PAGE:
Healthy Seas teamed up with legendary underwater explorer Mario Arena who has been scouring the international and high seas for archeological artifacts since 1994.During June 27 - July 22, Mario and a team of 14 volunteer divers from The Society for the Documentation of Submerged Sites (SDSS) explored the marine area around Lampedusa, Italy, to identify and document, in order to ultimately protect, various wrecks sunk during WWII Battle of the Convoys (1941-1943). DAN Europe Vice President, Laura Marroni was also part of the team.
Shipwrecks provide excellent habitats for marine life, acting as a reef and providing shelter. At the same time, it is on wrecks that fishing nets get most often snagged. It is estimated that 640,000 tons of fishing gear are lost or abandoned annually in the world’s seas and oceans leading to the suffering and death of millions of marine animals. To help mitigate this pollution, the team also removed fishing nets covering 2 sunken structures during the 4-week expedition with the support of Healthy Seas and Ghost Diving. Descending to 76 meters, about 20 miles off the shore of Lampedusa, the divers spotted a huge trawl net that was recently lost on the postal steamer Egadi. It was so massive that they were able to retrieve half of it. The second net was 40 miles away from shore, on the wreck of the Narval, a French submarine that sank 3 months after it launched during WWII, taking 50 boys to their grave. The team placed a memorial plaque to commemorate the crew. The divers were able to set free a very big crayfish from one of the nets that was fighting and kicking. They also encountered many fishbones entangled in the nets and even a Caretta caretta carcass.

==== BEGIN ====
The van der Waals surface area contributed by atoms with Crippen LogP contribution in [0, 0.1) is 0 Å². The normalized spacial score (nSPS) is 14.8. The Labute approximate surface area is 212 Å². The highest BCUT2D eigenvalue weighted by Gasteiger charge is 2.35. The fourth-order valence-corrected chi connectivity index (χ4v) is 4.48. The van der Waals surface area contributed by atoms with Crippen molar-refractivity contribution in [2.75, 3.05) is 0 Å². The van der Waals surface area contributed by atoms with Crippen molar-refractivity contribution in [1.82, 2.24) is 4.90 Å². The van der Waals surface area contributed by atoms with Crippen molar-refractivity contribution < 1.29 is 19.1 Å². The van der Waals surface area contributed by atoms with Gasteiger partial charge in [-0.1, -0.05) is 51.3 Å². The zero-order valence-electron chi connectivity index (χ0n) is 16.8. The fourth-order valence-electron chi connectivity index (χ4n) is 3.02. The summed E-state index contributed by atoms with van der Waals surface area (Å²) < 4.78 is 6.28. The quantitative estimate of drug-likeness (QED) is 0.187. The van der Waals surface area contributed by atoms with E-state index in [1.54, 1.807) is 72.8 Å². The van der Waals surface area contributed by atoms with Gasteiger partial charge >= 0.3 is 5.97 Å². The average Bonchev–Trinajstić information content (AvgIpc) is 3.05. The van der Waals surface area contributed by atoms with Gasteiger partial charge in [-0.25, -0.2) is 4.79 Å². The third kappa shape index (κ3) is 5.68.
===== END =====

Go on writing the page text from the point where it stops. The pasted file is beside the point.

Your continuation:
“Removing nets has been on my agenda for many years, mainly because they cover important characteristics of the shipwrecks. Through our collaboration with Healthy Seas, we were able to turn our passion for historical wrecks into a positive environmental solution,” says Arena. “We are also thankful to Ghost Diving for sharing their knowledge and procedures on ghost net removals,” he added. Healthy Seas is a best practice example for circular economy and will ensure that the recovered nets will become a new resource. The nylon parts will be regenerated by Aquafil, together with other nylon waste, into ECONYL® yarn, the basis for new sustainable products such as swimwear, activewear, socks and carpets.
In the framework of the United Nations Decade of Ocean Science for Sustainable Development, the team also utilized 360° cameras and 3D photogrammetry, contributing valuable materials to scientific research of the ocean in order to support global efforts to strengthen their sustainable management for the benefit of the planet and humanity. The project is also contributing to the United Nations Sustainable Development Goal for the Sustainable Cities and Communities (11.4) by strengthening efforts to protect and safeguard the world’s cultural and natural heritage. The project was carried out also with the support of Hyundai Motor Europe that announced its partnership with Healthy Seas back in April. They will be providing funding in order for complex clean-up activities to come to fruition.